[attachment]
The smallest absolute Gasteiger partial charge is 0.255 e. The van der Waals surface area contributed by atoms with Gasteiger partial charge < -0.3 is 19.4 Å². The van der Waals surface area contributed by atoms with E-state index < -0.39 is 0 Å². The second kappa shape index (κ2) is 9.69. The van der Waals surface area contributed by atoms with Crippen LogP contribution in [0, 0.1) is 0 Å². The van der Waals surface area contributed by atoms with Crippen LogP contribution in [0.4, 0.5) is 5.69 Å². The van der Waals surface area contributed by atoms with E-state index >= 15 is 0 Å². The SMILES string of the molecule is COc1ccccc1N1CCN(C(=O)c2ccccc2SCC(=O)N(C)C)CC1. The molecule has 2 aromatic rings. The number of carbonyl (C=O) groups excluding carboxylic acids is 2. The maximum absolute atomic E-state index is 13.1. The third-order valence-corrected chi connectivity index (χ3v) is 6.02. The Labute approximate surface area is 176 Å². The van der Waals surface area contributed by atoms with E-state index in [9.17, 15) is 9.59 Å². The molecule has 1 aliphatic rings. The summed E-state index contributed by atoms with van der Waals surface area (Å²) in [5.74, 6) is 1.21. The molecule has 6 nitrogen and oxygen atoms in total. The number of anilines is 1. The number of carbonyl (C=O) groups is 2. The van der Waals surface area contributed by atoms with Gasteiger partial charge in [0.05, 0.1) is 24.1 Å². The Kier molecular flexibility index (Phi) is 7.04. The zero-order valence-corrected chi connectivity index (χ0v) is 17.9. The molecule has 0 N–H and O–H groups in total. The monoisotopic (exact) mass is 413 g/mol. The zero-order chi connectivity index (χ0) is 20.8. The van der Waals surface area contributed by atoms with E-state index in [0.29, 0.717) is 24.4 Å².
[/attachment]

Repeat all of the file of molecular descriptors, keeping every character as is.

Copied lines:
The smallest absolute Gasteiger partial charge is 0.255 e. The van der Waals surface area contributed by atoms with Gasteiger partial charge < -0.3 is 19.4 Å². The van der Waals surface area contributed by atoms with E-state index < -0.39 is 0 Å². The second kappa shape index (κ2) is 9.69. The van der Waals surface area contributed by atoms with Crippen LogP contribution in [0, 0.1) is 0 Å². The van der Waals surface area contributed by atoms with Crippen LogP contribution in [0.4, 0.5) is 5.69 Å². The van der Waals surface area contributed by atoms with E-state index >= 15 is 0 Å². The SMILES string of the molecule is COc1ccccc1N1CCN(C(=O)c2ccccc2SCC(=O)N(C)C)CC1. The molecule has 2 aromatic rings. The number of carbonyl (C=O) groups excluding carboxylic acids is 2. The maximum absolute atomic E-state index is 13.1. The third-order valence-corrected chi connectivity index (χ3v) is 6.02. The Labute approximate surface area is 176 Å². The van der Waals surface area contributed by atoms with E-state index in [9.17, 15) is 9.59 Å². The molecule has 1 aliphatic rings. The summed E-state index contributed by atoms with van der Waals surface area (Å²) in [5.74, 6) is 1.21. The molecule has 6 nitrogen and oxygen atoms in total. The number of anilines is 1. The number of carbonyl (C=O) groups is 2. The van der Waals surface area contributed by atoms with Gasteiger partial charge in [0.05, 0.1) is 24.1 Å². The Kier molecular flexibility index (Phi) is 7.04. The zero-order valence-corrected chi connectivity index (χ0v) is 17.9. The molecule has 0 N–H and O–H groups in total. The monoisotopic (exact) mass is 413 g/mol. The zero-order chi connectivity index (χ0) is 20.8. The van der Waals surface area contributed by atoms with E-state index in [0.29, 0.717) is 24.4 Å².